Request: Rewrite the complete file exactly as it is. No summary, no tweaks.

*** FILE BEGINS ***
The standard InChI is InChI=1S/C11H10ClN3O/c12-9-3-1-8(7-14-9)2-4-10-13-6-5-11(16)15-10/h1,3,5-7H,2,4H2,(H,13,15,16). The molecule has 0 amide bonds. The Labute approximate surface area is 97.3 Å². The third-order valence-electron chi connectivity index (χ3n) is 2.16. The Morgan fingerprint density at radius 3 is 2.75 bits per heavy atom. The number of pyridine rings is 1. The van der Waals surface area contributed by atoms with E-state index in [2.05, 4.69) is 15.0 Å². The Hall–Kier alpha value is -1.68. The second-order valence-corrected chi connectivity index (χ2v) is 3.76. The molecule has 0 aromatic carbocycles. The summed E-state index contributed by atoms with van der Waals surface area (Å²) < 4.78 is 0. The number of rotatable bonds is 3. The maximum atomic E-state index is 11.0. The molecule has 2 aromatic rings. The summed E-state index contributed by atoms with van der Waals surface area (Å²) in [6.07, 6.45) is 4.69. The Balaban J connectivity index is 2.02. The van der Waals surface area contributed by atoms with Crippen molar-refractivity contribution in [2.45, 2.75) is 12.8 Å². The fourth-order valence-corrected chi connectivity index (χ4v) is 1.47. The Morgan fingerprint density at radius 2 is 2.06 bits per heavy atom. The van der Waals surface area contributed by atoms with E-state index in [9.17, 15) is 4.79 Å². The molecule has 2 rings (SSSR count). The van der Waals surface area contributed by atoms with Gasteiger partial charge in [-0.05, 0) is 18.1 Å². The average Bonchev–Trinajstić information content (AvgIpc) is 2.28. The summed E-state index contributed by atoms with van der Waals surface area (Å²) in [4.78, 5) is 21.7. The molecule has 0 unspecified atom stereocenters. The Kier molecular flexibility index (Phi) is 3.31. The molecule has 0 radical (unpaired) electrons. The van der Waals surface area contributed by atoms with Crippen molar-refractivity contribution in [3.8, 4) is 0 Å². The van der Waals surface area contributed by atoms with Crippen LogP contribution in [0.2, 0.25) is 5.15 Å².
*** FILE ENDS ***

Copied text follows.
The standard InChI is InChI=1S/C11H10ClN3O/c12-9-3-1-8(7-14-9)2-4-10-13-6-5-11(16)15-10/h1,3,5-7H,2,4H2,(H,13,15,16). The molecule has 0 amide bonds. The Labute approximate surface area is 97.3 Å². The third-order valence-electron chi connectivity index (χ3n) is 2.16. The Morgan fingerprint density at radius 3 is 2.75 bits per heavy atom. The number of pyridine rings is 1. The van der Waals surface area contributed by atoms with E-state index in [2.05, 4.69) is 15.0 Å². The Hall–Kier alpha value is -1.68. The second-order valence-corrected chi connectivity index (χ2v) is 3.76. The molecule has 0 aromatic carbocycles. The summed E-state index contributed by atoms with van der Waals surface area (Å²) < 4.78 is 0. The number of rotatable bonds is 3. The maximum atomic E-state index is 11.0. The molecule has 2 aromatic rings. The summed E-state index contributed by atoms with van der Waals surface area (Å²) in [6.07, 6.45) is 4.69. The Balaban J connectivity index is 2.02. The van der Waals surface area contributed by atoms with Crippen molar-refractivity contribution in [2.45, 2.75) is 12.8 Å². The fourth-order valence-corrected chi connectivity index (χ4v) is 1.47. The Morgan fingerprint density at radius 2 is 2.06 bits per heavy atom. The van der Waals surface area contributed by atoms with E-state index in [9.17, 15) is 4.79 Å². The molecule has 2 rings (SSSR count). The van der Waals surface area contributed by atoms with Gasteiger partial charge in [-0.05, 0) is 18.1 Å². The average Bonchev–Trinajstić information content (AvgIpc) is 2.28. The summed E-state index contributed by atoms with van der Waals surface area (Å²) in [4.78, 5) is 21.7. The molecule has 0 unspecified atom stereocenters. The Kier molecular flexibility index (Phi) is 3.31. The molecule has 0 radical (unpaired) electrons. The van der Waals surface area contributed by atoms with Crippen molar-refractivity contribution in [3.8, 4) is 0 Å². The van der Waals surface area contributed by atoms with Crippen LogP contribution in [0.2, 0.25) is 5.15 Å².